"Wow. Star Wars fan."

Andrew rolled his eyes. "Darth Vader mad. And he hasn't even seen the films."

"There's Lego Star Wars," said Colin. "That's for children. Boys like Star Wars. Girls like princesses."

"Do you like princesses?" Khadijah asked.

"No, they're fluffy and pink and they wear pink dresses and they fart through their pink dresses into the king's face."

"Colin!"

Khadijah laughed. "I can see why you don't like them."

"My friend likes them. But she thinks Dark Vader is real."

Andrew lay his hands on the counter. "I can't find the glasses."

"Oh, that's a shame," Khadijah said.

"I must have left them at home. Makes it a bit tricky for you to fix them, doesn't it." He raged inside. What an idiot! "Are you open Sundays?"

"Yes. Until five."

"Ok. I'll come back. Come on, Colin."

"Bye, Colin," Khadijah waved.

"Bye."

On the pavement Andrew took a deep breath. He looked straight into Colin's eyes. "Of all the stupid things to do!"

"Oh my God!" A female voice. Andrew turned around to see the woman in the blue scrubs again. "How can you speak to your child like that? He's only a baby."

"I wasn't referring to him. I was talking about myself."

"That's not what I saw. You smoke with him. You call him stupid."

"For Christ's sake, mind your own business!"

"Rude too. Terrible example to the -" She stopped, spun about. "Where is he?"

Andrew threw out his hands. "You see? You frightened him away."

"What do you mean? Where is he? Aren't you worried?"

"Get lost." Andrew walked away. He glanced over his shoulder. She was staring at him, mouth open, just like when she'd got off the elevator. She wasn't a particularly pretty woman anyway, but that startled fish look really didn't suit her.

Andrew kept going, smiling to himself. As he reached the corner, he threw another look over his shoulder and was pleased for a moment by the absence of bluefish. But then he spotted her, talking to a cop, pointing in his direction. The cop turned to look.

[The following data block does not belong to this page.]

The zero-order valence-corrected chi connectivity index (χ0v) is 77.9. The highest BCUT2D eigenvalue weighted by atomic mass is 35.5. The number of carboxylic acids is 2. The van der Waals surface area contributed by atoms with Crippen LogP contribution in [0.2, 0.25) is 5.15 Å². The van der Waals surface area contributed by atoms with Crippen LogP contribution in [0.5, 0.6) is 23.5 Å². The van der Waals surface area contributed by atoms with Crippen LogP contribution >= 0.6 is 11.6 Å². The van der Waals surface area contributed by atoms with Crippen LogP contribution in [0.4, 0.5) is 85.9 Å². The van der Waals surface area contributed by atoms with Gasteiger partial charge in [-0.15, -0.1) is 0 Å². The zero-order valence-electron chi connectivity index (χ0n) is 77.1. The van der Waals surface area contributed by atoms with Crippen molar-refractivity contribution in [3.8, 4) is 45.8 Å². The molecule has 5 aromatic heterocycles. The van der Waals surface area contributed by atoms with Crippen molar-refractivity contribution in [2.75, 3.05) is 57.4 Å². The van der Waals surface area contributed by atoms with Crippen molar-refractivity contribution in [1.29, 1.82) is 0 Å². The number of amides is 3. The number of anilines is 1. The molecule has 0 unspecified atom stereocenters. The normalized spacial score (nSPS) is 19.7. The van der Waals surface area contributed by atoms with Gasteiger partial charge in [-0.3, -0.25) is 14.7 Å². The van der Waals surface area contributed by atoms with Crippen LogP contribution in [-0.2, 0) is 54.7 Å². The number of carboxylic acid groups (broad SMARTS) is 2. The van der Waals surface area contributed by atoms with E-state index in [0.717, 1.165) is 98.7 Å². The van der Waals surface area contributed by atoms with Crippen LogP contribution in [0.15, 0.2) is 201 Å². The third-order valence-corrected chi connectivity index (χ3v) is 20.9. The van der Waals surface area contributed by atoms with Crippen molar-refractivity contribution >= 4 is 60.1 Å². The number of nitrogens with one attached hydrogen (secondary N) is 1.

Andrew ran. Around the corner and down the stairs to the sweltering subway. A train pulled in almost immediately, pleasing him greatly. The doors opened, he jumped aboard and was away.



A week passed before Andrew got a chance to journey into the opticians once more. Colin was with him, of course. And this time he brought the glasses.

"I can sort of get by without them anyway," he said to Khadijah. "I do sometimes think I shouldn't bother with them at all."

"Oh no, that's not advisable," she warned. "That would put a strain on your eyes."

"I have glasses," said Colin.

"You do?" Khadijah smiled.

"Yeah. They're purple but they make everything look pink." He spread him arms. "But I can't find them."

Andrew gripped the counter. "Ssh now, Colin."

"I had them on the bus. But Daddy won't go on the bus."

"Ah will you stop."

"Daddy doesn't like busses."

"Come on, Colin. Let's go. Come on."

"But aren't you going to wait?" Khadijah asked with a frown, holding the glasses in one hand and the detached leg in the other.

"I'll come back for them," Andrew stammered, looking away as he rubbed his eyes.

"Is everything ok?"

"Yeah. It's alright. I'll come back for them." Andrew dragged Colin out the door and walked straight into the same blue scrubs. "Oh Jesus. You again."

"Hello," bluefish said, smiling down at Colin, who quickly retreated behind his father's legs.

"What's with you?" Andrew spat. "You stalking me?" He took Colin's hand and turned for the subway, his chest tightened by the unexpected reminder of the purple glasses. He wished Colin would never mention them. But how do you ask a five-year-old not to talk about purple glasses? And how would you stop him from asking why he can't talk about purple glasses?

"I work across the street," the woman said. Andrew couldn't believe she was walking with them, one step behind. "You know I do."